The Chamber offers migrant employment assistance, and support to employers of migrants in Canterbury. This service is fully funded by Immigration New Zealand (INZ). If you have questions about living and working in New Zealand, you can visit http://www.newzealandnow.govt.nz.
Election led to change of policy for migrant workers
The New Zealand economy continues to show positive signs of sustainable growth.
The general Election scheduled for late September of this year traditionally dampens business confidence for obvious reasons.
The election itself has ensured a change of policy around migrant workers, as lobby groups ensured the planned tightening of migration rules didn’t go to the extreme level first tabled.
This will ensure the skills required to drive continued economic growth will be available, as there remains a short fall with what we can provide from within New Zealand.
The exact policy change has just been released and is currently being digested prior to it’s implementation on 28 August 2017.
Enterprise Recruitment still requires quality candidates across numerous disciplines and in all our locations throughout New Zealand.
We welcome the opportunity to assess any candidate chances of securing a job.
Article provided by Steve Baker – Enterprise Recruitment and People.
Enterprise Recruitment and People has a national presence. We remain interested in providing obligation free advice to offshore candidate’s about their chances of securing employment in New Zealand.
Slowing market benefits new home owners
Since deregulation of the New Zealand economy and financial system in the 1980s interest rates have tended to sit at levels slightly higher than in most other countries. Many Kiwis used to blame this on the Reserve Bank and for a while they were right because there was a persistent fight against inflation underway from around 1986 and high interest rates were the only weapon available to the central bank to try and get inflation down.
It took some time but since 1992 inflation has sat quite close to 2%, which is the mid-point of the current 1% – 3% target band and the rate at which many central banks in other countries aim. Interestingly however it has taken a lot longer, for generally older people, and people in the real estate sector in particular, to stop warning that inflation near 2% would not be sustained and we would soon be back at 5% if not 10%.
No-one talks that way now, especially as the problem facing the New Zealand central bank is the same one facing almost all others around the world – stopping inflation getting too low rather than too high. In their effort to stop inflation turning negative, the Reserve Bank of New Zealand last year took its official cash rate below the 2.5% level it was taken to in order to fight the global financial crisis. It now sits at 1.75%.
Recently, the Reserve Bank said that they have no expectation of raising the cash rate until very late in 2019. That could prove correct because as with many other countries there is zero evidence that average wages growth in the private sector is accelerating. That effect, plus new technologies undermining the ability of retailers to raise prices, means it is very hard to develop a scary outlook for inflation or the interest rates facing borrowers.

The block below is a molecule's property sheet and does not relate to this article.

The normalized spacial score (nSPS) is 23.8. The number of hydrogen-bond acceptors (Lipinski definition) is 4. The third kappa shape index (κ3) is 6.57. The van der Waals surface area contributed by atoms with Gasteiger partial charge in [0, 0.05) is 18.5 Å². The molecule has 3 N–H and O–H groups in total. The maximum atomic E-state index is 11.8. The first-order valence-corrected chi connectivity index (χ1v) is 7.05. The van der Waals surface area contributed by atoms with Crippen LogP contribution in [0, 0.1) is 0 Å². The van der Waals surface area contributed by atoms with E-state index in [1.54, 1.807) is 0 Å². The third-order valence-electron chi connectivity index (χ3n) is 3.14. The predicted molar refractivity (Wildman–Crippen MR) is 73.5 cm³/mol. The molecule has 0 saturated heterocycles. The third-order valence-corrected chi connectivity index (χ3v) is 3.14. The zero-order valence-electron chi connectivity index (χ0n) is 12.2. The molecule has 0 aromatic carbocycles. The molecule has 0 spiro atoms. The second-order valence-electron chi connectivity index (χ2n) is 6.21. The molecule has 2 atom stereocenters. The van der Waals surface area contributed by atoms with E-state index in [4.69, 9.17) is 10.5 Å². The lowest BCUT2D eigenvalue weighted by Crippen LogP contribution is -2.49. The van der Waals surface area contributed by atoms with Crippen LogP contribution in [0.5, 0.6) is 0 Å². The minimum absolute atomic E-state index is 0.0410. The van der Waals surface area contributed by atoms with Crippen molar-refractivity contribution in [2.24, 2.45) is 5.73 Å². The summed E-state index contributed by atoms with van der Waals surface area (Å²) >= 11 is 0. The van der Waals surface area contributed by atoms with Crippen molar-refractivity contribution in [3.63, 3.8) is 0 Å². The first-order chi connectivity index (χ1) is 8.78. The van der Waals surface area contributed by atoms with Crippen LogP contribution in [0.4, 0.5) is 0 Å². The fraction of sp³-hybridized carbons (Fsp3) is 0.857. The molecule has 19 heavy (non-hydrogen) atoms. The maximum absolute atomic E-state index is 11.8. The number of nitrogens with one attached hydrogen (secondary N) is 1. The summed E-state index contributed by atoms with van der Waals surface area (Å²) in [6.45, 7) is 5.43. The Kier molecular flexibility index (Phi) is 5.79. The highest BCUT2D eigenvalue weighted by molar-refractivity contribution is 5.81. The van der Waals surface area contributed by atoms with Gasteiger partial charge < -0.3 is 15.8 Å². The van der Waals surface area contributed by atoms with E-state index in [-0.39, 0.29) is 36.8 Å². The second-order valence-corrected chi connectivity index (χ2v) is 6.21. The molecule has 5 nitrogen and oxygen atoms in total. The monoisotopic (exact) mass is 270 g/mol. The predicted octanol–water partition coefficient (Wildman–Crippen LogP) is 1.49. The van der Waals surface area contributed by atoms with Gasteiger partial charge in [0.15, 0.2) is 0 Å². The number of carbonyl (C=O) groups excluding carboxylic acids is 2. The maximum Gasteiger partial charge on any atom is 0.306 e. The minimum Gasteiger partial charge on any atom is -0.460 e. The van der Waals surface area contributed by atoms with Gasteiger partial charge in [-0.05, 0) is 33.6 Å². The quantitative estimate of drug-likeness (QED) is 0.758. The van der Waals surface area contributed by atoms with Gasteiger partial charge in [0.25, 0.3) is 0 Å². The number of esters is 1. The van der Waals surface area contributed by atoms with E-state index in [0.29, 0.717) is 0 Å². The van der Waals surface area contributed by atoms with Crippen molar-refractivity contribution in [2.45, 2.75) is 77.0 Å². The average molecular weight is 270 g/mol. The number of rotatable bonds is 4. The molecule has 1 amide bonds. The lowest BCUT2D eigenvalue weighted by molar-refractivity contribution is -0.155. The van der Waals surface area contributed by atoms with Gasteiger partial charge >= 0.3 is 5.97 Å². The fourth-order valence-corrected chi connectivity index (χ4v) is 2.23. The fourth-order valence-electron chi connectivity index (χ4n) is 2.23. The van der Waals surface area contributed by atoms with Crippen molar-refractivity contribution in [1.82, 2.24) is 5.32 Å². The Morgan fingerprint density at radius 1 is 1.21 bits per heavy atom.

So, are borrowers well off with the lowest rates in place since the 1960s? Some may still moan because in a low interest rates world NZ rates still sit above rates in most other OECD countries. But few people do in fact express discontent – those that do are the investors who face receiving term deposit rates near 3.5%. That is a lot less than the 6%, 8%, and before 1992 12% rates, which they remember.
The efforts of older people to try and boost returns for retirement are one factor which has pushed NZ house prices so high. And that is why we have one of many very big ironies in the NZ economy. Very low interest rates have made it harder for first home buyers to enter the housing market, not easier, because house prices have been pushed up so far.
Currently, in our biggest city of Auckland, house prices on average are flat to retreating marginally. This development will spread to the rest of the country over the coming year in a traditional lagged regional response to changes in Auckland’s housing market.
For real estate agents the slowing of the market is bad news as turnover is falling at a 30% per annum rate with further weakness to come. For home buyers however, including those who freshly migrate to New Zealand, the news is generally good. Some investors need to offload properties bought in expectation of a fresh wave of buyers appearing. Those buyers are now held out of the market by requirements for 20% (owner-occupiers) or 40% (investors) deposits, and by tightening bank lending conditions. So a few bargains are going to appear.
However, while it is becoming possible to start talking in terms of things moving to becoming a buyers market, the actual stock of listings available for buyers to peruse is relatively low. At the end of July the nationwide stock of listings stood at 25,000. While this was up slightly from 23,000 a year before for the reason just outlined, it was well down from 31,000 in 2015, 42,000 in 2014, and 48,000 in 2011.
Slowing markets tend to be associated with people taking properties off the market. While much is often made of the high debt levels of Kiwis, mortgagee sales of properties tend to be rare and people do everything they can to keep mortgage payments up – which is not too difficult currently because interest rates are so low.
Article provided by Tony Alexander – Chief Economist, Strategy & Business Performance, BNZ.
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Partner, Lane Neave